April 5, 2024

303 Battery has its TCO, begins leasing its 112 units

Real Estate Editor


Photo by Brian Miller [enlarge]

Pictured early last month, the construction fencing has since come down.

Newly dubbed 3zero3, the “kit of parts” apartment tower at 303 Battery St. has been a tough slog for the ambitious local developer Sustainable Living Innovations. With its patented, factory-made, flat-pack units — akin to modular construction — erected within a steel exoskeleton, the 15-story, 112-unit project was supposed to be a quick build, with SLI initially acting as its own general contractor. (CollinsWoerman was the architect.)

Things did not go as planned. Demolition and ground work began in early 2021; the formal groundbreaking followed that summer; then came the concrete strike, and lingering effects of the pandemic; plus supply-chain issues, multiple liens and construction difficulties; and finally receivership last summer.

But the city issued a series of temporary certificates of occupancy this week, and the leasing website for 3zero3 is now active. Featured units include a two-bed with 898 square feet that rents for $3,850 per month. A 348-square-foot studio goes for as little as $1,895. Rents are lower for selected units under the city’s multifamily tax exemption program and Mandatory Housing Affordability provisions.

Avenue5 Residential now manages the building. The team also included builders Swinerton, By Design Steel Services and UMC; Supreme Steel of Canada; Otis, elevators; DCI, structural engineer; Berg Electric and Q-Tran, lighting; Stantec, mechanical and plumbing engineer; Wood Harbinger, electrical; KPFF, civil; Weisman Design Group, landscape architect; Riley Group, geotechnical engineer; and Maxim Crane Works. Late in the game, crews from Exxel Pacific joined the construction effort.

Photo via Sustainable Living Innovations [enlarge]

Inside, kitchens and apartments are sleek and modern.

Financial backing came from construction lenders JPMorgan and Goldman Sachs (the latter initially providing $36.6 million); Renova Capital of Denver, an initial partner in the project; MultiGreen; Moss Construction; Hunt Cos.; and Equity Residential, which was also supposed to buy the project upon completion.

Instead, SLI founder Arlan Collins told Puget Sound Business Journal in February that SLI will retain the project. A future sale could still follow, once the building is fully leased. A final certificate of occupancy still awaits for the ground-floor retail and a few wheelchair-accessible units.

Goldman Sachs nudged the project into receivership last year, as the DJC first reported. That was long beyond the original project timeline. In the summer of 2021, Collins had anticipated that the building would open the following summer.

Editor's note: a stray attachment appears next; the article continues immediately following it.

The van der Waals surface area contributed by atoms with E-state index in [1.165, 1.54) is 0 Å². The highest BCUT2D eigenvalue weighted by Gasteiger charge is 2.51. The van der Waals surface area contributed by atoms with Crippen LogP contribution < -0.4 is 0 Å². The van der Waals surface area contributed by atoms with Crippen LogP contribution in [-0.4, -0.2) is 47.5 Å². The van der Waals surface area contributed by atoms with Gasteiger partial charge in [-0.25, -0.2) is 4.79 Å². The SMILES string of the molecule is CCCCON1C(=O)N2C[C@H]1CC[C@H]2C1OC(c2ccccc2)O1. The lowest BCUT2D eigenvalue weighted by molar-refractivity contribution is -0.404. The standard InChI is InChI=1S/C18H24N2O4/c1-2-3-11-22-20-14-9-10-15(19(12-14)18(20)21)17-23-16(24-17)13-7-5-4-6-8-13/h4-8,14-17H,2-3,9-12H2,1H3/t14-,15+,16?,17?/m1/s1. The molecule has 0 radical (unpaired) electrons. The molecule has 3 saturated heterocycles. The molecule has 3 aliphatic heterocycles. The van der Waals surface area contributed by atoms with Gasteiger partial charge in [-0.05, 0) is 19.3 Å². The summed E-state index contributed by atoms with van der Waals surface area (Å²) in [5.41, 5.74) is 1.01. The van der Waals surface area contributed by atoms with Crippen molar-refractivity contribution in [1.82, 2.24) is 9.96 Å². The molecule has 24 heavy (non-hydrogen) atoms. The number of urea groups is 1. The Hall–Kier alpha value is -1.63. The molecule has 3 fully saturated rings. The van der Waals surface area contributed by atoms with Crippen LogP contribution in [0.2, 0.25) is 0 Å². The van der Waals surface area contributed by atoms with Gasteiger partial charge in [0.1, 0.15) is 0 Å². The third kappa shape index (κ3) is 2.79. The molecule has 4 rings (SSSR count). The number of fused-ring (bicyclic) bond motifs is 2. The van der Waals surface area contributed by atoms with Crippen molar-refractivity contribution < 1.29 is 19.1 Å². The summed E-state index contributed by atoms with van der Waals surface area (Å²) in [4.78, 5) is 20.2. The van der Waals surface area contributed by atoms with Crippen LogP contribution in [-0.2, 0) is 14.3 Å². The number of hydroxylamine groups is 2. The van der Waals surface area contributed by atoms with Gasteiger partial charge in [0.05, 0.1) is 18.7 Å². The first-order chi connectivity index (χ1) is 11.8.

The project launched with the expectation that SLI would eventually merge with a special acquisition company (or SPAC) created by Churchill Capital. That was still the plan last year, but it subsequently fell through, Collins told PSBJ. SLI now plans to be a building product provider, he said, not a developer.

As the DJC has previously reported, SLI’s plans in Roosevelt, on First Hill, at Yesler Terrace and in South Lake Union have all gone dormant. CollinsWoerman is and was an entirely separate entity.

The 3zero3 project includes no parking, but tenants will have 100 bike stalls. About 2,000 square feet of retail/commercial space is planned in a bay on the corner of Third Avenue, now being used for construction staging. There’s no broker’s sign yet in the window. The lobby and mailroom are certainly done; though a Wednesday visit found no building signage or leasing banners.

The building is festooned with some 622 solar panels, which will help it achieve net-zero energy use. It’s participating in the city’s Living Building Pilot Program. Other green features include floor-to-ceiling sliding doors for ventilation, radiant heat flooring, graywater recycling, tankless toilets, Ecobee smart thermostats, all-electric appliances and automatic window blinds.

Tenants will also have a 1,470-square-foot roof deck with landscaping and barbecue stations.

The 895 panels were made in SLI’s Tacoma factory, as they were for the recently opened Burbridge Place, an affordable housing project in North Seattle for Downtown Emergency Service Center. That was SLI’s first completed project. The 2015 pilot project was the University District’s six-story, 24-unit 47+7, before SLI was founded.

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